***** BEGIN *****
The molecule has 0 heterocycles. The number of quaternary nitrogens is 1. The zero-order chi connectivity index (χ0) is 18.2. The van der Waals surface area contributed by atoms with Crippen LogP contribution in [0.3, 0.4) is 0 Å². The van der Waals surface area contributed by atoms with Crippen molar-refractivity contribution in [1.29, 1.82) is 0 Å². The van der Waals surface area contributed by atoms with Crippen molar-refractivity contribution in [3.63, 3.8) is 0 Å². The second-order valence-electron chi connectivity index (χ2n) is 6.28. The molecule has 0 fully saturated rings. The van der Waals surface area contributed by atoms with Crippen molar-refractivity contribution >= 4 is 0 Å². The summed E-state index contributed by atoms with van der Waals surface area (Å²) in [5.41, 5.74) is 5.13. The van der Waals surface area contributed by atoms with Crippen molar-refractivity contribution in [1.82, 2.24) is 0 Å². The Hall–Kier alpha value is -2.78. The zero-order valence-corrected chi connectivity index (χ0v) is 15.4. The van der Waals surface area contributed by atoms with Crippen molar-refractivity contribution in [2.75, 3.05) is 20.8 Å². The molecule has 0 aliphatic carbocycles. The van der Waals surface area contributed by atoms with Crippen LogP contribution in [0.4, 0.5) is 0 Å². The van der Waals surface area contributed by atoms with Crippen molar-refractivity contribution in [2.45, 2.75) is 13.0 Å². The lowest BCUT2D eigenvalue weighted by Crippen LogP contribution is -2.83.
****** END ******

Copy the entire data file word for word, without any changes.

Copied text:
The molecule has 0 heterocycles. The number of quaternary nitrogens is 1. The zero-order chi connectivity index (χ0) is 18.2. The van der Waals surface area contributed by atoms with Crippen LogP contribution in [0.3, 0.4) is 0 Å². The van der Waals surface area contributed by atoms with Crippen molar-refractivity contribution in [1.29, 1.82) is 0 Å². The van der Waals surface area contributed by atoms with Crippen molar-refractivity contribution in [3.63, 3.8) is 0 Å². The second-order valence-electron chi connectivity index (χ2n) is 6.28. The molecule has 0 fully saturated rings. The van der Waals surface area contributed by atoms with Crippen molar-refractivity contribution >= 4 is 0 Å². The summed E-state index contributed by atoms with van der Waals surface area (Å²) in [5.41, 5.74) is 5.13. The van der Waals surface area contributed by atoms with Crippen molar-refractivity contribution in [1.82, 2.24) is 0 Å². The Hall–Kier alpha value is -2.78. The zero-order valence-corrected chi connectivity index (χ0v) is 15.4. The van der Waals surface area contributed by atoms with Crippen molar-refractivity contribution in [2.75, 3.05) is 20.8 Å². The molecule has 0 aliphatic carbocycles. The van der Waals surface area contributed by atoms with Crippen LogP contribution in [0.4, 0.5) is 0 Å². The van der Waals surface area contributed by atoms with Crippen molar-refractivity contribution in [2.45, 2.75) is 13.0 Å². The lowest BCUT2D eigenvalue weighted by Crippen LogP contribution is -2.83.